100% Pure Future – New Zealand Tourism Renewed

Wednesday, 17 February 2021

I’ve been involved in various pandemic projects including contributing to BWB Texts in New Zealand’s 100% Pure Future – New Zealand Tourism Renewed. The publisher’s summary:

  • • Covid-19 has had a devastating effect on New Zealand tourism, but the industry was already troubled by unchecked growth and questionable governance that has put pressure on the environment, infrastructure and communities.
    • In this urgent collection of essays, nine writers outline their vision for sustainable tourism, the barriers to achieving it and how they can be overcome. This BWB Text is a rallying call for a genuine tourism ‘reset’ that puts the environment first and creates more meaningful exchanges between visitors and their hosts.

Because New Zealand has fairly decisively shut the door to overseas visitors it does have a real opportunity to look at tourism in a new light, post-pandemic.


Overtourism in New Zealand may have looked very different from the version which concerns European cities like Barcelona, Amsterdam or Venice, but it was certainly a genuine concern, before Covid-19 demolished that problem, temporarily at least.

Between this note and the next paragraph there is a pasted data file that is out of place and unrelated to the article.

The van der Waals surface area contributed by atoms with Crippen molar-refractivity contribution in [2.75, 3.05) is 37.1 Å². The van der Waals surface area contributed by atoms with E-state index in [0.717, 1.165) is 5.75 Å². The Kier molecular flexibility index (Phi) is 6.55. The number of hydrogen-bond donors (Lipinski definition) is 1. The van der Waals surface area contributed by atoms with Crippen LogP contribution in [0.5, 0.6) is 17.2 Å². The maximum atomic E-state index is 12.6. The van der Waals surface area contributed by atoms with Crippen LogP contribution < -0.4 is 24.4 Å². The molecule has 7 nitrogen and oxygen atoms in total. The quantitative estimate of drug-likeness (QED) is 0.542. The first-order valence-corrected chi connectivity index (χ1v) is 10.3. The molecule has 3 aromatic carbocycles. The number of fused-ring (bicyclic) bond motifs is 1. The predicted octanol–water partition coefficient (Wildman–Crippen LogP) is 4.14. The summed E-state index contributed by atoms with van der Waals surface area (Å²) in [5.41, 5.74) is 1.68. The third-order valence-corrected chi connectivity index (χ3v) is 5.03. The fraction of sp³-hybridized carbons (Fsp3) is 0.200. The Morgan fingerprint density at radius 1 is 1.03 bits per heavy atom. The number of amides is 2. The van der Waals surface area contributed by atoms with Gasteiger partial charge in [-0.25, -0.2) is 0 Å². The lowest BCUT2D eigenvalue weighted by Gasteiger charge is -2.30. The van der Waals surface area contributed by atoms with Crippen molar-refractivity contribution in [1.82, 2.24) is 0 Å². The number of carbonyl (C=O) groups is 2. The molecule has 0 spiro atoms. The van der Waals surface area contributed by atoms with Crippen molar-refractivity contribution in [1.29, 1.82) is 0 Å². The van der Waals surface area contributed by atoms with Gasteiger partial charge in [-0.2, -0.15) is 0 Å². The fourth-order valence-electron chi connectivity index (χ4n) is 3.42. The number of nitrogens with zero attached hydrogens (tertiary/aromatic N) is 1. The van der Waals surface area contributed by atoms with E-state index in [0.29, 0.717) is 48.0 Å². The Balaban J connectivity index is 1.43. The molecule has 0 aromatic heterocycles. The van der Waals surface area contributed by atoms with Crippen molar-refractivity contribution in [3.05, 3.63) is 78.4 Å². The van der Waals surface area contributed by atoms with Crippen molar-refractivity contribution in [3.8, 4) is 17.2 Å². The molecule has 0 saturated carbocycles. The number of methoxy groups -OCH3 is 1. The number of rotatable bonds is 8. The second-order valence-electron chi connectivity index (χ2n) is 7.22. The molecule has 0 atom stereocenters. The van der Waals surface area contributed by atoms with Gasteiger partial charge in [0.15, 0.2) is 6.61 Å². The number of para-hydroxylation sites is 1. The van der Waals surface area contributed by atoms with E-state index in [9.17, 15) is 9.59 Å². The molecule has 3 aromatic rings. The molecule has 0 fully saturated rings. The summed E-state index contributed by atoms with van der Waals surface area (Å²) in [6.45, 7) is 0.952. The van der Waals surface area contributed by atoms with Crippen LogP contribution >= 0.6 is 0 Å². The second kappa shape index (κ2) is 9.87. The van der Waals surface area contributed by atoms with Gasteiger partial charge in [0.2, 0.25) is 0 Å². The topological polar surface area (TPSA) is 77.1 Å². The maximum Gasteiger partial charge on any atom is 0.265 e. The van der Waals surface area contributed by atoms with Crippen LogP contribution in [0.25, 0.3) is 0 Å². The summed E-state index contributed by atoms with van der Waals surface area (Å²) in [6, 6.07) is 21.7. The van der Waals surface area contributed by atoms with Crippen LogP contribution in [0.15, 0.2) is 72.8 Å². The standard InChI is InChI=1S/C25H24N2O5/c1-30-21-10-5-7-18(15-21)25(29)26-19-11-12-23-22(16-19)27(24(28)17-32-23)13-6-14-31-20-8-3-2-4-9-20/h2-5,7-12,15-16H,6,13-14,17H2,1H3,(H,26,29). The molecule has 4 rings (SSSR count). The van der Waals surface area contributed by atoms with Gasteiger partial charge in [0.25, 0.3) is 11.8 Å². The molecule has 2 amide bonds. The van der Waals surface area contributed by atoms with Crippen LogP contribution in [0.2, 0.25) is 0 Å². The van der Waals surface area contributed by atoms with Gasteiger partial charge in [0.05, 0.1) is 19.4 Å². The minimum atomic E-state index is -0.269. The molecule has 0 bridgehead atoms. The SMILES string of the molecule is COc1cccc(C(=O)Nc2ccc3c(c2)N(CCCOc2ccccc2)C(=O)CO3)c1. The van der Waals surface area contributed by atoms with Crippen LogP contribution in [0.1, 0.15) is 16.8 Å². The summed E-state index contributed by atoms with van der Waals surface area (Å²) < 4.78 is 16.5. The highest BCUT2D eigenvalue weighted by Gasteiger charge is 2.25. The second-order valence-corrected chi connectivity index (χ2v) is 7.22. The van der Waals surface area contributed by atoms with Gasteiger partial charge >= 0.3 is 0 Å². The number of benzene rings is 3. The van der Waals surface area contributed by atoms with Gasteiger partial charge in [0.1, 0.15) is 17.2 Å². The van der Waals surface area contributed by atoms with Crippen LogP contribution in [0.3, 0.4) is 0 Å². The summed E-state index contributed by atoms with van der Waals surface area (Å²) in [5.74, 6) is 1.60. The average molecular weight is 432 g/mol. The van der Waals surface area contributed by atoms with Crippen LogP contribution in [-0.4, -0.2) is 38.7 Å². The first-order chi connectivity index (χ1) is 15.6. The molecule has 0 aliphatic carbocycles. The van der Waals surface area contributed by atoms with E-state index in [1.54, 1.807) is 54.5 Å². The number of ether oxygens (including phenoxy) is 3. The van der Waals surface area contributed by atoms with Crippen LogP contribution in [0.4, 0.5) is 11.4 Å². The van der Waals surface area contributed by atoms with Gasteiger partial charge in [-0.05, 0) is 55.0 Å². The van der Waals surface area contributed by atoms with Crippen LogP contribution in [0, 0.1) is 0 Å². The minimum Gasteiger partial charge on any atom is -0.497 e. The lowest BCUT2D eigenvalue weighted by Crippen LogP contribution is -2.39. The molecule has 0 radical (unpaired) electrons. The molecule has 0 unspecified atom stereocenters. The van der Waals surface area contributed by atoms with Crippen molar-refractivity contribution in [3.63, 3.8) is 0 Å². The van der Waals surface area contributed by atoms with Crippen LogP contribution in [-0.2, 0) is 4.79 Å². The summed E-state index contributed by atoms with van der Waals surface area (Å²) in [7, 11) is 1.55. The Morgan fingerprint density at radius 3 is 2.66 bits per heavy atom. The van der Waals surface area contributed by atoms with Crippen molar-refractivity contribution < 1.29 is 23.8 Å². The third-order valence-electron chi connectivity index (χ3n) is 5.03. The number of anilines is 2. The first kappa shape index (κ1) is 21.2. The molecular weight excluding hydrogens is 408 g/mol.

The big question is what will post-pandemic tourism be like and what changes can New Zealanders bring about? Perhaps surprisingly, for all its ‘clean and green’ image, helped along in a major fashion by Lord of the Rings, New Zealand tourism actually features high carbon consumption. There are no environmentally sensitive trains bringing overseas visitors to New Zealand, almost everybody flies there and often from a great distance. Europe is 24 hours flying time away, the USA is 12 and China – a big tourist numbers provider pre-pandemic – is a similar distance. It doesn’t change after arrival, a great number of visitors, trying to pack the country into a one week visit, will be jumping on buses to head out of Auckland and then jumping on flights to head for the South Island.

▲ Flying in to clean & green Queenstown in the South Island

The major concern for New Zealand tourism is that the temptation is clearly there to wind the clock back to things as they were pre-pandemic and carry on exactly as before – after the lengthy Covid-19 shutdown. This book contends that there is an alternative, that post pandemic tourism genuinely can be clean and green. My concern, and it applies in other similar situations, is that it’s very easy to say let’s restrict the numbers and the easy way to do that is make tourism more expensive. Which means you encourage the big ticket visitors, racing around the country in as short a time as possible, taking flights and jumping on helicopters up to the glaciers. The low expenditure backpackers get shut out, even though their longer stay has less environmental impact – more walking, less flying – and puts the money into the economy at the local level.